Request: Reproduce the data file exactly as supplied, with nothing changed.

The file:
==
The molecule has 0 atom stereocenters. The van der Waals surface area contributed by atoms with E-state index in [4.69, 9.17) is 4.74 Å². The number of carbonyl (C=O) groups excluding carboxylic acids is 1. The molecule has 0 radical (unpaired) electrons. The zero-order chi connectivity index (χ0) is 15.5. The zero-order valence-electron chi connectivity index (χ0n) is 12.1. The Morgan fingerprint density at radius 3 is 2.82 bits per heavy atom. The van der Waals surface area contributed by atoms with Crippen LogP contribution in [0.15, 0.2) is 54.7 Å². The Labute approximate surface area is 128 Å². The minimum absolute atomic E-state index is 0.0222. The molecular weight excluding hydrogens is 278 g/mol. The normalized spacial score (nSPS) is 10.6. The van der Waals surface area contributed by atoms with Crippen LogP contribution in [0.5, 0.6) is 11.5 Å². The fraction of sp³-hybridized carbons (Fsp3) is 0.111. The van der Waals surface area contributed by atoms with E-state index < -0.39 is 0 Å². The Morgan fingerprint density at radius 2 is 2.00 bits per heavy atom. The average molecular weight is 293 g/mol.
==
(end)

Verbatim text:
The molecule has 0 atom stereocenters. The van der Waals surface area contributed by atoms with E-state index in [4.69, 9.17) is 4.74 Å². The number of carbonyl (C=O) groups excluding carboxylic acids is 1. The molecule has 0 radical (unpaired) electrons. The zero-order chi connectivity index (χ0) is 15.5. The zero-order valence-electron chi connectivity index (χ0n) is 12.1. The Morgan fingerprint density at radius 3 is 2.82 bits per heavy atom. The van der Waals surface area contributed by atoms with Crippen LogP contribution in [0.15, 0.2) is 54.7 Å². The Labute approximate surface area is 128 Å². The minimum absolute atomic E-state index is 0.0222. The molecular weight excluding hydrogens is 278 g/mol. The normalized spacial score (nSPS) is 10.6. The van der Waals surface area contributed by atoms with Crippen LogP contribution in [0.5, 0.6) is 11.5 Å². The fraction of sp³-hybridized carbons (Fsp3) is 0.111. The van der Waals surface area contributed by atoms with E-state index < -0.39 is 0 Å². The Morgan fingerprint density at radius 2 is 2.00 bits per heavy atom. The average molecular weight is 293 g/mol.